Cinema Hits the Road


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Independent film-maker Sandeep Mohan, 39, is not an angry guy. But the tedious process of negotiating over cuts in his debut film Love Wrinkle-Free in 2012 left him indignant. The film was a light-hearted take on society’s obsession with looking “good” and “young”. It was the story of a middle-class Indian couple and their adopted daughter and how the couple dealt with an unplanned pregnancy in their late ’40s . After creating waves in the national and international film festival circuit, the movie, made on a budget of Rs 80 lakh, had a successful two-week run across theatres in New Delhi, Mumbai and Bengaluru through the PVR Director’s Rare Initiative. But slapped with an ‘A’ certification by the Central Board of Film Certification (CBFC), the film-maker could not sell satellite rights despite having many takers for it. For an independent film-maker like Mohan, revenues generated from the sale of satellite rights could have helped him break even, if not make a profit. But with the CBFC’s red flag in the way, he couldn’t. And that is why for his next film Hola Venky, he decided to circumvent the system that gives very little to independent film-makers. The Great Indian Traveling Cinema as he likes to call it, then hit the road.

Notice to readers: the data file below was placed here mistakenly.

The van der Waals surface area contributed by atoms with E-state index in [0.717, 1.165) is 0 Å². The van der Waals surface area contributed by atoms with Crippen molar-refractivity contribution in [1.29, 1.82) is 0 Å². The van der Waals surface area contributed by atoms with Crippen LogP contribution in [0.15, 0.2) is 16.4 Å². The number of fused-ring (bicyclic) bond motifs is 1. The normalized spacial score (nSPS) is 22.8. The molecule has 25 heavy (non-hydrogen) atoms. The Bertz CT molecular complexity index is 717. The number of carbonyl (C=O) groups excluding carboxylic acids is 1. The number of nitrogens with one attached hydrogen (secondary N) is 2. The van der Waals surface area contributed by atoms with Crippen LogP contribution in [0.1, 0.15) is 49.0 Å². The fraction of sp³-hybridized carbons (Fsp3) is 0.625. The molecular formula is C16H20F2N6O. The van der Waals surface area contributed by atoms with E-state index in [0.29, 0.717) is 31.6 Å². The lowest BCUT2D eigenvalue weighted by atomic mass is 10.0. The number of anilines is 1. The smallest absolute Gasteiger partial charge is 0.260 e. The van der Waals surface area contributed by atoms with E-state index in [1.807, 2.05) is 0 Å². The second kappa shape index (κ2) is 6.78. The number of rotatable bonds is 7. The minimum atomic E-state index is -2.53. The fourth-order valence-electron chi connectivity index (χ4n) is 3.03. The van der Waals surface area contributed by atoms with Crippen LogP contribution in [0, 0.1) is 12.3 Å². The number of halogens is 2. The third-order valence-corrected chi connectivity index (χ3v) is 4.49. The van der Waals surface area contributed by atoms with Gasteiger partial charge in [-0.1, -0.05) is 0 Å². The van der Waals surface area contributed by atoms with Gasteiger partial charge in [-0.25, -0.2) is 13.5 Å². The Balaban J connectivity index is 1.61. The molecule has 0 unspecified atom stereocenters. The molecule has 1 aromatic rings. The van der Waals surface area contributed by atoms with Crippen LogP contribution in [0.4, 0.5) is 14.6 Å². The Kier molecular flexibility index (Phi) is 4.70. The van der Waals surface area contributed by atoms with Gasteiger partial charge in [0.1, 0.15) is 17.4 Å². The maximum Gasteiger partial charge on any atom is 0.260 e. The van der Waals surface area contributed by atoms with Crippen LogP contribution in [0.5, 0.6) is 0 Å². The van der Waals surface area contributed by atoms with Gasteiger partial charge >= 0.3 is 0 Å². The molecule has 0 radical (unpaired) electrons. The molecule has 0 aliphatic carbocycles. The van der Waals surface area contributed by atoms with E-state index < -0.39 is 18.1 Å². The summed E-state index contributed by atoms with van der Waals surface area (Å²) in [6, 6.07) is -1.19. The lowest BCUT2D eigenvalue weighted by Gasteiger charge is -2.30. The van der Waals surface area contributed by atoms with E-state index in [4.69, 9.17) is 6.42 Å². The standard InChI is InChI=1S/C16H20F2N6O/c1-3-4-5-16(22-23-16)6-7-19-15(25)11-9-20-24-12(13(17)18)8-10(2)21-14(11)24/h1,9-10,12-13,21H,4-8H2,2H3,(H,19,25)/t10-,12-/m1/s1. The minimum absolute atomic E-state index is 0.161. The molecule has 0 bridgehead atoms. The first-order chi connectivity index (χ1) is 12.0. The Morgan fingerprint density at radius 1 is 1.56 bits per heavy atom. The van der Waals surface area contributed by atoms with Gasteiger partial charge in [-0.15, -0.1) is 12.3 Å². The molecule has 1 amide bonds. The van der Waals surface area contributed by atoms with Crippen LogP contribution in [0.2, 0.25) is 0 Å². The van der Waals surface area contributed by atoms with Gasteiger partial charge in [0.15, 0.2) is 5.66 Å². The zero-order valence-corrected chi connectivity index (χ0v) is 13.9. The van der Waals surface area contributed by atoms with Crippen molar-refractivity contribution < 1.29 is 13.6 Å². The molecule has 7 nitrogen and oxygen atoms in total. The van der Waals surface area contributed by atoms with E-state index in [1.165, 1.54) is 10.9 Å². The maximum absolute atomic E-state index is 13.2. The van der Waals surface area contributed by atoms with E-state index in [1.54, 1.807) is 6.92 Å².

Made on a shoe-string budget of Rs 10 lakh, collected through contributions from friends and a crowd funding campaign, Hola Venky explores the urban Indian male’s psyche through the confusion they face while interacting and understanding women in today’s day and age. It is a film that questions notions of masculinity and virility. In Mohan’s words, it is a techie’s journey from his groin to his heart. He knew it was a story that the censors would never allow and instead of fighting the system, he decided to circumvent the CBFC, eliminated studios, distributors, theatres and middle men to take his film directly to the audience. “I wanted to see if it was possible and looks like it is,” says the film-maker whose work premiered at a corporate office in Bengaluru earlier this year.